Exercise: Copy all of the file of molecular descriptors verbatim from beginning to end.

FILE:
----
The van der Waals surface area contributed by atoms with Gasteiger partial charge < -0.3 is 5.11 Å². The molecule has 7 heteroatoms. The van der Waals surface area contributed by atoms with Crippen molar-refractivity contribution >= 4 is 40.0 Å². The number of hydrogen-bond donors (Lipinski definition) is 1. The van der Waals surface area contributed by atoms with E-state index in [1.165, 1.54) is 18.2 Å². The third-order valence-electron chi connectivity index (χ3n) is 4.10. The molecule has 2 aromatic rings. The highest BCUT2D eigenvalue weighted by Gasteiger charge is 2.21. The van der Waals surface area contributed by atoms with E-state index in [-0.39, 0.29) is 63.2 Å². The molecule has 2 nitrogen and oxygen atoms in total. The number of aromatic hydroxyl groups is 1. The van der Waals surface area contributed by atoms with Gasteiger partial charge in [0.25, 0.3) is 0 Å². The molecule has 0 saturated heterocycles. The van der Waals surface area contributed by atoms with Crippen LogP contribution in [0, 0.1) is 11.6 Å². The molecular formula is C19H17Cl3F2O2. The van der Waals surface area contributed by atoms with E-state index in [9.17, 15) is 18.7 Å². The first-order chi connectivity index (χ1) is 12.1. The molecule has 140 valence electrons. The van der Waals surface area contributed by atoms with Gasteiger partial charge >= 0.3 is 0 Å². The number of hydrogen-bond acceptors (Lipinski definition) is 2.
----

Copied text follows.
The van der Waals surface area contributed by atoms with Gasteiger partial charge < -0.3 is 5.11 Å². The molecule has 7 heteroatoms. The van der Waals surface area contributed by atoms with Crippen molar-refractivity contribution >= 4 is 40.0 Å². The number of hydrogen-bond donors (Lipinski definition) is 1. The van der Waals surface area contributed by atoms with E-state index in [1.165, 1.54) is 18.2 Å². The third-order valence-electron chi connectivity index (χ3n) is 4.10. The molecule has 2 aromatic rings. The highest BCUT2D eigenvalue weighted by Gasteiger charge is 2.21. The van der Waals surface area contributed by atoms with E-state index in [-0.39, 0.29) is 63.2 Å². The molecule has 2 nitrogen and oxygen atoms in total. The number of aromatic hydroxyl groups is 1. The van der Waals surface area contributed by atoms with Gasteiger partial charge in [0.25, 0.3) is 0 Å². The molecule has 0 saturated heterocycles. The van der Waals surface area contributed by atoms with Crippen LogP contribution in [0, 0.1) is 11.6 Å². The molecular formula is C19H17Cl3F2O2. The van der Waals surface area contributed by atoms with E-state index in [9.17, 15) is 18.7 Å². The first-order chi connectivity index (χ1) is 12.1. The molecule has 140 valence electrons. The van der Waals surface area contributed by atoms with Gasteiger partial charge >= 0.3 is 0 Å². The number of hydrogen-bond acceptors (Lipinski definition) is 2.